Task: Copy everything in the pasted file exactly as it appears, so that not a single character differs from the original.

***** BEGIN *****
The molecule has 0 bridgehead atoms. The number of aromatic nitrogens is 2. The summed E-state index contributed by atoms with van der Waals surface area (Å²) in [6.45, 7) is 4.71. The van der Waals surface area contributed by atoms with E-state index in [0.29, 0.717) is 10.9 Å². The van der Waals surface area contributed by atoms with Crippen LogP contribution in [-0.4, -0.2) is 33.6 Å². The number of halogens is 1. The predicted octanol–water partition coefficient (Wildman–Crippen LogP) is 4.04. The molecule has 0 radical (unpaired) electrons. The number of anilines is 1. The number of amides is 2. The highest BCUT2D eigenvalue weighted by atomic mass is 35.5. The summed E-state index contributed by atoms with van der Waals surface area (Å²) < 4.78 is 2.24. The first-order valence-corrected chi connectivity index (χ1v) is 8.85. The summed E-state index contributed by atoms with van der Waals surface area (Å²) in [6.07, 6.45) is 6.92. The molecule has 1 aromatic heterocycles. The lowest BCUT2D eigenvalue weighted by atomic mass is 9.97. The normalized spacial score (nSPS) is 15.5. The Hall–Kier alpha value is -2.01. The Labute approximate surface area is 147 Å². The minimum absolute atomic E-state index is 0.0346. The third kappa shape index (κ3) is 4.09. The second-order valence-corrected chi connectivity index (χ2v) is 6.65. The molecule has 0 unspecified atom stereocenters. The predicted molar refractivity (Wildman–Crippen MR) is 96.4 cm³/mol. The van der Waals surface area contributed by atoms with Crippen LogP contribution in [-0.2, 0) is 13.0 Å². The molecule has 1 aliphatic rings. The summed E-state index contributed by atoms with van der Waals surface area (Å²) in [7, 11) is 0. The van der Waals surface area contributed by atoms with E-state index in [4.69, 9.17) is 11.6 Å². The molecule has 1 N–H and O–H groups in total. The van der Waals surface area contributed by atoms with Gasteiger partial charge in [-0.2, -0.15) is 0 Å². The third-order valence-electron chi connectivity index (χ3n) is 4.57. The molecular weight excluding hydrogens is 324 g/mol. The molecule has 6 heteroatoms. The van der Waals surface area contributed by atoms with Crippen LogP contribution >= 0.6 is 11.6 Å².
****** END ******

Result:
The molecule has 0 bridgehead atoms. The number of aromatic nitrogens is 2. The summed E-state index contributed by atoms with van der Waals surface area (Å²) in [6.45, 7) is 4.71. The van der Waals surface area contributed by atoms with E-state index in [0.29, 0.717) is 10.9 Å². The van der Waals surface area contributed by atoms with Crippen LogP contribution in [-0.4, -0.2) is 33.6 Å². The number of halogens is 1. The predicted octanol–water partition coefficient (Wildman–Crippen LogP) is 4.04. The molecule has 0 radical (unpaired) electrons. The number of anilines is 1. The number of amides is 2. The highest BCUT2D eigenvalue weighted by atomic mass is 35.5. The summed E-state index contributed by atoms with van der Waals surface area (Å²) < 4.78 is 2.24. The first-order valence-corrected chi connectivity index (χ1v) is 8.85. The summed E-state index contributed by atoms with van der Waals surface area (Å²) in [6.07, 6.45) is 6.92. The molecule has 1 aromatic heterocycles. The lowest BCUT2D eigenvalue weighted by atomic mass is 9.97. The normalized spacial score (nSPS) is 15.5. The Hall–Kier alpha value is -2.01. The Labute approximate surface area is 147 Å². The minimum absolute atomic E-state index is 0.0346. The third kappa shape index (κ3) is 4.09. The second-order valence-corrected chi connectivity index (χ2v) is 6.65. The molecule has 0 unspecified atom stereocenters. The predicted molar refractivity (Wildman–Crippen MR) is 96.4 cm³/mol. The van der Waals surface area contributed by atoms with Crippen LogP contribution in [-0.2, 0) is 13.0 Å². The molecule has 1 aliphatic rings. The summed E-state index contributed by atoms with van der Waals surface area (Å²) in [7, 11) is 0. The van der Waals surface area contributed by atoms with E-state index in [4.69, 9.17) is 11.6 Å². The molecule has 1 N–H and O–H groups in total. The van der Waals surface area contributed by atoms with Gasteiger partial charge in [-0.2, -0.15) is 0 Å². The third-order valence-electron chi connectivity index (χ3n) is 4.57. The molecular weight excluding hydrogens is 324 g/mol. The molecule has 6 heteroatoms. The van der Waals surface area contributed by atoms with Crippen LogP contribution >= 0.6 is 11.6 Å².